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The Art Of Picking Part 1
  

Shortly after I started writing instructional stuff for Guitar4U, I decided to write about picking... alternate picking and all the other nice picking techniques... how to practise and work on that stuff.

Back then, a lot of people obviously liked those three articles, so I figured I should update them and publish them on iBreatheMusic.com.

Actually, when I re-read those old articles, I noticed that I'd change quite a bit. Not because any of the stuff in those older articles was wrong. I just figured I could just try to approach the topic a bit differently. And therefore, the whole thing changed quite a bit...

Let's go for it.


Introduction

Alternate picking is one of the most basic but also one of the most important technique for guitar players. Whats even more important, it's the basic building block of many other techniques, such as economy and sweep picking.

That means that you should make sure that your alternate picking works before you attempt to delve into all those other techniques. Picking is a great way to work on synchronizing your hands and building speed, which is an elemental thing for stuff like sweeping etc.

So, lets work on alternate picking. Much of the stuff I'm gonna tell you might not all be new to you. After all, the topic has been discussed and explained many times. But maybe I can kinda sum it up and combine several different approaches, ideas and exercises.


The left hand

Weird huh ? We're talking about picking and I start with the left (the fretting) hand. That is because alternate picking is about synchronizing the hands. That means, you wanna pick every single not you fret and vice versa. This is a tough thing to master, but once you do you have taken a huge step.

What is important to consider for the left hand ? Well, we don't wanna waste any energy and time with the left hand. Because, let's say you're able to pick pretty fast with your right hand... but you can't fret even half as many notes with the left hand.

When I started out, I was a huge fan of Eddie Van Halen (I actually still am). Back then, my teacher told me that Eddie does more with his left hand than he does with the right. Well, I guess I got him wrong, because for the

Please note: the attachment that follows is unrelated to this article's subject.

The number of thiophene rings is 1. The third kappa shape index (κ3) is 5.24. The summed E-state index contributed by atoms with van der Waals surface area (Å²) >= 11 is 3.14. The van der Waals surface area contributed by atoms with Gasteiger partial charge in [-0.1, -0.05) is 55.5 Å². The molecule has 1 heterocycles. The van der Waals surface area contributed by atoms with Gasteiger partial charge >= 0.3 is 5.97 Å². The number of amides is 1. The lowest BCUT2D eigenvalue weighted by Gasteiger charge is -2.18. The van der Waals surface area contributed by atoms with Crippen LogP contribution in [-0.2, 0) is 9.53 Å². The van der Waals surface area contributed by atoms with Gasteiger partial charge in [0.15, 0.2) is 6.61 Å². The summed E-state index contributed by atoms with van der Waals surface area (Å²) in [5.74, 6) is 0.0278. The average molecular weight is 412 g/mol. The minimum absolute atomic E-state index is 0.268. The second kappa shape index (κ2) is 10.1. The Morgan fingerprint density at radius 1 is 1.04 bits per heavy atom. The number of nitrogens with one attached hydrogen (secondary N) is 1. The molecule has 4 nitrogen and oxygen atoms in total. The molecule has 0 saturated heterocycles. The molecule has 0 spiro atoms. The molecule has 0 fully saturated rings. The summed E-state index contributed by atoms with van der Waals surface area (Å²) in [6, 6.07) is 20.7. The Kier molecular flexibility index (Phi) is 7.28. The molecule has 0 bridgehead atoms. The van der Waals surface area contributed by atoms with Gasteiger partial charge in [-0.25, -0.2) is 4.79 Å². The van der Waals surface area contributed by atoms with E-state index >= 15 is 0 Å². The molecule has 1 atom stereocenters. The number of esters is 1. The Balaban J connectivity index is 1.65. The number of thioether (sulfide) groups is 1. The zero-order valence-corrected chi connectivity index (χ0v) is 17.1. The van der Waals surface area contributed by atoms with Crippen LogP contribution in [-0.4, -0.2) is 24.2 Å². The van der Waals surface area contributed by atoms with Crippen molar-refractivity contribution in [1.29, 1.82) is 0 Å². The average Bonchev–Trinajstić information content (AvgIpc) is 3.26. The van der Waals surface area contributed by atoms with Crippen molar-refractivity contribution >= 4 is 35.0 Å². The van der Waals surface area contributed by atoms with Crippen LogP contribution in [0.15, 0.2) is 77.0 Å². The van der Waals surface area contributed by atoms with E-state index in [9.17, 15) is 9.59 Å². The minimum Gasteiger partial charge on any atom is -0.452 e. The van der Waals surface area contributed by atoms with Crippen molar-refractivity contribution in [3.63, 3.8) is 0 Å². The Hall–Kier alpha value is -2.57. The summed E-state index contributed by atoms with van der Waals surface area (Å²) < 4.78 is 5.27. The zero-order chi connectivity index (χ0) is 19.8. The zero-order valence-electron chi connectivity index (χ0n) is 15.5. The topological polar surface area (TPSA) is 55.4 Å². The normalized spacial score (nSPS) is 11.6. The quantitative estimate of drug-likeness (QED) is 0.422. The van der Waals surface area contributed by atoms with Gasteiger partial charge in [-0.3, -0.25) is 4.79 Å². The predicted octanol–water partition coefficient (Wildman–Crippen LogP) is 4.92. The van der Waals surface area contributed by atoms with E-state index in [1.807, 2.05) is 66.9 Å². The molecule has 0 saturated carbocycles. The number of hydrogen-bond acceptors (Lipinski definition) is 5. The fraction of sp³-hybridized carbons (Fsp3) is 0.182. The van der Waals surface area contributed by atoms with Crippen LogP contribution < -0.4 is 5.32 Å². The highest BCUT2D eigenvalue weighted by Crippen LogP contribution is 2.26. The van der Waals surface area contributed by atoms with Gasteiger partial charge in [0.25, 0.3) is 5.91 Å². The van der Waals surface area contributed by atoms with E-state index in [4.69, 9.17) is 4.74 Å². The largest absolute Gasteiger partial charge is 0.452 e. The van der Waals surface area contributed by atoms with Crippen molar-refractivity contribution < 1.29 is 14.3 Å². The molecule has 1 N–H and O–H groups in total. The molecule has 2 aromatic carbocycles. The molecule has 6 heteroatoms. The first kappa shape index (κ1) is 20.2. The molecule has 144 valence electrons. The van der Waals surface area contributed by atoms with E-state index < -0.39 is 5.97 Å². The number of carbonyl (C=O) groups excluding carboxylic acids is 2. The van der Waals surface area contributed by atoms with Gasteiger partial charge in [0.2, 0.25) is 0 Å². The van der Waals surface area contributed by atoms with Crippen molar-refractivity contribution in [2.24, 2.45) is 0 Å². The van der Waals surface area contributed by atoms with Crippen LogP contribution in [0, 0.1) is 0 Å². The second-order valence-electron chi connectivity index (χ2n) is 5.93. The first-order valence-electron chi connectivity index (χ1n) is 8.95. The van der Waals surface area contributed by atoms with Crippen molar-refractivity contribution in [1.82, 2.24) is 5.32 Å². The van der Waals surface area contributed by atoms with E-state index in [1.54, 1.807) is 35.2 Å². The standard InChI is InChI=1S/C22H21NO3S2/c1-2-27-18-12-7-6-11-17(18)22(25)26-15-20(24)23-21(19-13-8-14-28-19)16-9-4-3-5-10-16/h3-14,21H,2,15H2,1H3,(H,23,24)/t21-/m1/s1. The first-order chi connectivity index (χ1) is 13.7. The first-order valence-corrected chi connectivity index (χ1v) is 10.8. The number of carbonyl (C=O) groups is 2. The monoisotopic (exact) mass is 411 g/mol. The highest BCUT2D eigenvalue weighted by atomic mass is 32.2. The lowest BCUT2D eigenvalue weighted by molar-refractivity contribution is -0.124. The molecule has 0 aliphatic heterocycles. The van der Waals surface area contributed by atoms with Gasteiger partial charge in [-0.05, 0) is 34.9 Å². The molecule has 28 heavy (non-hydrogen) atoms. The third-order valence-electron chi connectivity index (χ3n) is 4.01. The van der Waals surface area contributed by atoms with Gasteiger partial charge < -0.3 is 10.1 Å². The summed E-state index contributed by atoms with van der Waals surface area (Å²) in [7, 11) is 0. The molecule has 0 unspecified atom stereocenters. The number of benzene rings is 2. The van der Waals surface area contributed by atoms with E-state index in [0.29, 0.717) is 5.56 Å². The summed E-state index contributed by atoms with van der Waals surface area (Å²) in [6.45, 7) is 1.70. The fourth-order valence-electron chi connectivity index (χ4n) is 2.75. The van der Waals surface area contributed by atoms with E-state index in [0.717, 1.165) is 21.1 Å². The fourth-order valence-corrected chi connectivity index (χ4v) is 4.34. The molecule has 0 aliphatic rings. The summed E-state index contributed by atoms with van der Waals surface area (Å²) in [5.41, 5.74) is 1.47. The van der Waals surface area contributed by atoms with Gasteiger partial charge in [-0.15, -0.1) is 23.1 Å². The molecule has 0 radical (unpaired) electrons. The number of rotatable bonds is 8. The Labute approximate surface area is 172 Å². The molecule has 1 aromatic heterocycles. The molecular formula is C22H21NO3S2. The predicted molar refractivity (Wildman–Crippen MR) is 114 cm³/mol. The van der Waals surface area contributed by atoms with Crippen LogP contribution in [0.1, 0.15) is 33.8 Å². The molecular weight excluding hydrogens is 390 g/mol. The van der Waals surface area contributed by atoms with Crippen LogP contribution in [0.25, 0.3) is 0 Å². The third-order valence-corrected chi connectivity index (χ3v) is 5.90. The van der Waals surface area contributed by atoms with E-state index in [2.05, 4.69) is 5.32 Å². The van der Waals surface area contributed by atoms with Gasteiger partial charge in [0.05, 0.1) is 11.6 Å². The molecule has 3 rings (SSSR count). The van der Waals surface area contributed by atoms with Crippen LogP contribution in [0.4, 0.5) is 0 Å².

following months, I did nothing else but working on my left hand (legato) technique, hammering and pulling pretty much EVERYTHING.

That was cool, I got really fast that way. Problem was:
a) I wasnt able to pick fast because my hands were not synchronized at all. So, I did a lot of unvoluntary double- picking (picking each note twice) because my right hand was picking faster than the left hand was changing notes.

and

b) I was using way too much strength with my left hand when picking... which means, with the right hand I was picking, but with the left I was using as much strength as I was when playing hammer ons. I was playing this fast picking thing, and then I would stop picking... and it still sounded the same cuz my left hand was doing all the work, fretting way too hard, thereby creating a constant legato-thing.

So, the first thing to watch is how much strength you are using with your left hand. Just like Jamey Andreas wrote in a recent article for iBreatheMusic, you don't need to use much strength. After all, the pick is supposed to make the notes ring... the left hand just has to fret the notes.

So, try to relax your left hand, and make sure youre not fretting too hard when you work on a picking sequence. It really does take a very light touch. The key is: relax !!!

The other important thing is: minimize movement of your left hand fingers. Many players move their fingers way too much, taking them really far away from the fretboard when changing notes. That way, you kinda waste time, because you could fret the next note way earlier if you wouldnt move your fingers too much. How to work on that ? (Turn the page...)


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